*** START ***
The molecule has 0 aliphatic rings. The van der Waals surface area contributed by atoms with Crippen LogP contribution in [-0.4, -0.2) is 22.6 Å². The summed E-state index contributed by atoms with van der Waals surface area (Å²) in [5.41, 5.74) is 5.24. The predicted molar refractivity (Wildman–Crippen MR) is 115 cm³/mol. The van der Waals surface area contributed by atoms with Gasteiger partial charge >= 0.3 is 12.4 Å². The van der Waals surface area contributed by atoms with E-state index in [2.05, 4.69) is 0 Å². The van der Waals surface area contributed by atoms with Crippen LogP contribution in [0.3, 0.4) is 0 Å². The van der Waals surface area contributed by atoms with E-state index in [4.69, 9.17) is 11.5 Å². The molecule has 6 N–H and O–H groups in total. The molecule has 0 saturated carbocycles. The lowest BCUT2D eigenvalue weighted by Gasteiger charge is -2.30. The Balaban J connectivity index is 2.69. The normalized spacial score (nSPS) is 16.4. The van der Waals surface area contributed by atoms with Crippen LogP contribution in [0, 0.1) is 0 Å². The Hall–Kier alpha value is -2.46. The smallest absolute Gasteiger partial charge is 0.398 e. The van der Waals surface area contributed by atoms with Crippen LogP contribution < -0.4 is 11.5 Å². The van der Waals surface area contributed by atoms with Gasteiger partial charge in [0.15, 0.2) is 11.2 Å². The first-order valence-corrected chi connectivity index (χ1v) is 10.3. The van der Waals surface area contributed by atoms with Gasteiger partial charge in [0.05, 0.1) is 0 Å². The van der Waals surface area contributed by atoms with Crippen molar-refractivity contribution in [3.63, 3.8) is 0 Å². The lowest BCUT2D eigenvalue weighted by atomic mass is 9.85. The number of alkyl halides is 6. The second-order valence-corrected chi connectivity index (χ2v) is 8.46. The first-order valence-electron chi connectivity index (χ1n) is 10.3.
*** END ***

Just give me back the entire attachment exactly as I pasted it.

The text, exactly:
The molecule has 0 aliphatic rings. The van der Waals surface area contributed by atoms with Crippen LogP contribution in [-0.4, -0.2) is 22.6 Å². The summed E-state index contributed by atoms with van der Waals surface area (Å²) in [5.41, 5.74) is 5.24. The predicted molar refractivity (Wildman–Crippen MR) is 115 cm³/mol. The van der Waals surface area contributed by atoms with Gasteiger partial charge >= 0.3 is 12.4 Å². The van der Waals surface area contributed by atoms with E-state index in [2.05, 4.69) is 0 Å². The van der Waals surface area contributed by atoms with Crippen LogP contribution in [0.3, 0.4) is 0 Å². The van der Waals surface area contributed by atoms with E-state index in [4.69, 9.17) is 11.5 Å². The molecule has 6 N–H and O–H groups in total. The molecule has 0 saturated carbocycles. The lowest BCUT2D eigenvalue weighted by Gasteiger charge is -2.30. The Balaban J connectivity index is 2.69. The normalized spacial score (nSPS) is 16.4. The van der Waals surface area contributed by atoms with Crippen LogP contribution in [0, 0.1) is 0 Å². The Hall–Kier alpha value is -2.46. The smallest absolute Gasteiger partial charge is 0.398 e. The van der Waals surface area contributed by atoms with Crippen LogP contribution < -0.4 is 11.5 Å². The van der Waals surface area contributed by atoms with Gasteiger partial charge in [0.15, 0.2) is 11.2 Å². The first-order valence-corrected chi connectivity index (χ1v) is 10.3. The van der Waals surface area contributed by atoms with Gasteiger partial charge in [0.05, 0.1) is 0 Å². The van der Waals surface area contributed by atoms with Crippen molar-refractivity contribution in [3.63, 3.8) is 0 Å². The lowest BCUT2D eigenvalue weighted by atomic mass is 9.85. The number of alkyl halides is 6. The second-order valence-corrected chi connectivity index (χ2v) is 8.46. The first-order valence-electron chi connectivity index (χ1n) is 10.3.